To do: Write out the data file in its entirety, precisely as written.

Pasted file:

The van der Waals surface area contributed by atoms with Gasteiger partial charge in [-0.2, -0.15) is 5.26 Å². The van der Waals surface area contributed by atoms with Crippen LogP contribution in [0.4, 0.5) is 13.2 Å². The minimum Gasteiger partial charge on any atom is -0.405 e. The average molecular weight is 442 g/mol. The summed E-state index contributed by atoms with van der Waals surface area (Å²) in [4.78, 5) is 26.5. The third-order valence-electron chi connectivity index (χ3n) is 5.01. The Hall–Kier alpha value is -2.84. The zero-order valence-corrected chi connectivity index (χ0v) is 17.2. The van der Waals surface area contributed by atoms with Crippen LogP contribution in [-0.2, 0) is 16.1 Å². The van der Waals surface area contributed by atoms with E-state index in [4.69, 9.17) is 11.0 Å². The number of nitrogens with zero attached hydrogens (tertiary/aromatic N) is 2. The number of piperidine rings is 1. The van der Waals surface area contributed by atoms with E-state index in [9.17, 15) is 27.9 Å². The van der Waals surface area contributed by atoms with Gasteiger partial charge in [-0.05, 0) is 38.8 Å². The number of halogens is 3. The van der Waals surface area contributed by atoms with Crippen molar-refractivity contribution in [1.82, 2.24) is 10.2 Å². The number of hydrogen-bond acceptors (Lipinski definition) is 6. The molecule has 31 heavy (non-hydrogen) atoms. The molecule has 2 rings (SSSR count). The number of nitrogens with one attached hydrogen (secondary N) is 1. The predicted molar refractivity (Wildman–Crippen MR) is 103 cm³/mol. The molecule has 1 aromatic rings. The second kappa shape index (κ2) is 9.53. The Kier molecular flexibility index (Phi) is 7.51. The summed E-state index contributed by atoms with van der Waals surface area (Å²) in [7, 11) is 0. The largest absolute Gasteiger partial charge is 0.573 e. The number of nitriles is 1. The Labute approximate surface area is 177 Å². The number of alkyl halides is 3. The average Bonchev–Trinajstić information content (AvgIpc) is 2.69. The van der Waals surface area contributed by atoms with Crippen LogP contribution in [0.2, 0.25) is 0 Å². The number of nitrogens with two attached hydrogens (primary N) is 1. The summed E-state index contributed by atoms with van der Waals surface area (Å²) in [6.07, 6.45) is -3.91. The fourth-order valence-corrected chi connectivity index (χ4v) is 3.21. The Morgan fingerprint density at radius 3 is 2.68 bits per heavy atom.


The van der Waals surface area contributed by atoms with Gasteiger partial charge in [-0.2, -0.15) is 5.26 Å². The van der Waals surface area contributed by atoms with Crippen LogP contribution in [0.4, 0.5) is 13.2 Å². The minimum Gasteiger partial charge on any atom is -0.405 e. The average molecular weight is 442 g/mol. The summed E-state index contributed by atoms with van der Waals surface area (Å²) in [4.78, 5) is 26.5. The third-order valence-electron chi connectivity index (χ3n) is 5.01. The Hall–Kier alpha value is -2.84. The zero-order valence-corrected chi connectivity index (χ0v) is 17.2. The van der Waals surface area contributed by atoms with Crippen LogP contribution in [-0.2, 0) is 16.1 Å². The van der Waals surface area contributed by atoms with E-state index in [4.69, 9.17) is 11.0 Å². The number of nitrogens with zero attached hydrogens (tertiary/aromatic N) is 2. The number of piperidine rings is 1. The van der Waals surface area contributed by atoms with E-state index in [9.17, 15) is 27.9 Å². The van der Waals surface area contributed by atoms with Gasteiger partial charge in [-0.05, 0) is 38.8 Å². The number of halogens is 3. The van der Waals surface area contributed by atoms with Crippen molar-refractivity contribution in [1.82, 2.24) is 10.2 Å². The number of hydrogen-bond acceptors (Lipinski definition) is 6. The molecule has 31 heavy (non-hydrogen) atoms. The molecule has 2 rings (SSSR count). The number of nitrogens with one attached hydrogen (secondary N) is 1. The predicted molar refractivity (Wildman–Crippen MR) is 103 cm³/mol. The molecule has 1 aromatic rings. The second kappa shape index (κ2) is 9.53. The Kier molecular flexibility index (Phi) is 7.51. The summed E-state index contributed by atoms with van der Waals surface area (Å²) in [7, 11) is 0. The largest absolute Gasteiger partial charge is 0.573 e. The number of nitriles is 1. The Labute approximate surface area is 177 Å². The number of alkyl halides is 3. The average Bonchev–Trinajstić information content (AvgIpc) is 2.69. The van der Waals surface area contributed by atoms with Crippen LogP contribution in [0.2, 0.25) is 0 Å². The number of nitrogens with two attached hydrogens (primary N) is 1. The summed E-state index contributed by atoms with van der Waals surface area (Å²) in [6.07, 6.45) is -3.91. The fourth-order valence-corrected chi connectivity index (χ4v) is 3.21. The Morgan fingerprint density at radius 3 is 2.68 bits per heavy atom.